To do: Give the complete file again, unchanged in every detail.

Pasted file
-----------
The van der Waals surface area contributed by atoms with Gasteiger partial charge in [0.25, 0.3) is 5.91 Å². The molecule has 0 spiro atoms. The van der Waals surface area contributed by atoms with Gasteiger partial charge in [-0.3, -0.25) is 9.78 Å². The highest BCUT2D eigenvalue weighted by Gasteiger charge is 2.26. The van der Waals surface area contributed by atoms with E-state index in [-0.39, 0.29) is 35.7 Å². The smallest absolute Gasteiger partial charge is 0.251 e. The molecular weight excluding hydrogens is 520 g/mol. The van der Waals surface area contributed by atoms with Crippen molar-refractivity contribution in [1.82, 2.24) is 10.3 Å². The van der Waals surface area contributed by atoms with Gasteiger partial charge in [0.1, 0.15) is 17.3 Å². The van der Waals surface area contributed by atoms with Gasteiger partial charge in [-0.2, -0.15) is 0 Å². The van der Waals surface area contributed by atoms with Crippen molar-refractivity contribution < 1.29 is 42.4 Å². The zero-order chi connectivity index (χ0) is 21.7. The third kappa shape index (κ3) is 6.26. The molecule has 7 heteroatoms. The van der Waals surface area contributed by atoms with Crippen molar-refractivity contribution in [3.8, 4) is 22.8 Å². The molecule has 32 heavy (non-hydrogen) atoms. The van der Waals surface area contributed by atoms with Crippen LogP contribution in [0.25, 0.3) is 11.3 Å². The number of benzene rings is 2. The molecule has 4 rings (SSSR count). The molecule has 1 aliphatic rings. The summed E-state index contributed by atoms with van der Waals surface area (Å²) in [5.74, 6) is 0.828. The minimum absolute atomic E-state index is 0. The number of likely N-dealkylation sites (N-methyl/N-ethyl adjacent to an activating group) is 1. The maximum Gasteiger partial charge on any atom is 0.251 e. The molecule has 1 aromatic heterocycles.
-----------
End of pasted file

The van der Waals surface area contributed by atoms with Gasteiger partial charge in [0.25, 0.3) is 5.91 Å². The molecule has 0 spiro atoms. The van der Waals surface area contributed by atoms with Gasteiger partial charge in [-0.3, -0.25) is 9.78 Å². The highest BCUT2D eigenvalue weighted by Gasteiger charge is 2.26. The van der Waals surface area contributed by atoms with E-state index in [-0.39, 0.29) is 35.7 Å². The smallest absolute Gasteiger partial charge is 0.251 e. The molecular weight excluding hydrogens is 520 g/mol. The van der Waals surface area contributed by atoms with Crippen molar-refractivity contribution in [1.82, 2.24) is 10.3 Å². The van der Waals surface area contributed by atoms with Gasteiger partial charge in [0.1, 0.15) is 17.3 Å². The van der Waals surface area contributed by atoms with Gasteiger partial charge in [-0.2, -0.15) is 0 Å². The van der Waals surface area contributed by atoms with Crippen molar-refractivity contribution < 1.29 is 42.4 Å². The zero-order chi connectivity index (χ0) is 21.7. The third kappa shape index (κ3) is 6.26. The molecule has 7 heteroatoms. The van der Waals surface area contributed by atoms with Crippen molar-refractivity contribution in [3.8, 4) is 22.8 Å². The molecule has 32 heavy (non-hydrogen) atoms. The van der Waals surface area contributed by atoms with Crippen LogP contribution in [0.25, 0.3) is 11.3 Å². The number of benzene rings is 2. The molecule has 4 rings (SSSR count). The molecule has 1 aliphatic rings. The summed E-state index contributed by atoms with van der Waals surface area (Å²) in [5.74, 6) is 0.828. The minimum absolute atomic E-state index is 0. The number of likely N-dealkylation sites (N-methyl/N-ethyl adjacent to an activating group) is 1. The maximum Gasteiger partial charge on any atom is 0.251 e. The molecule has 1 aromatic heterocycles.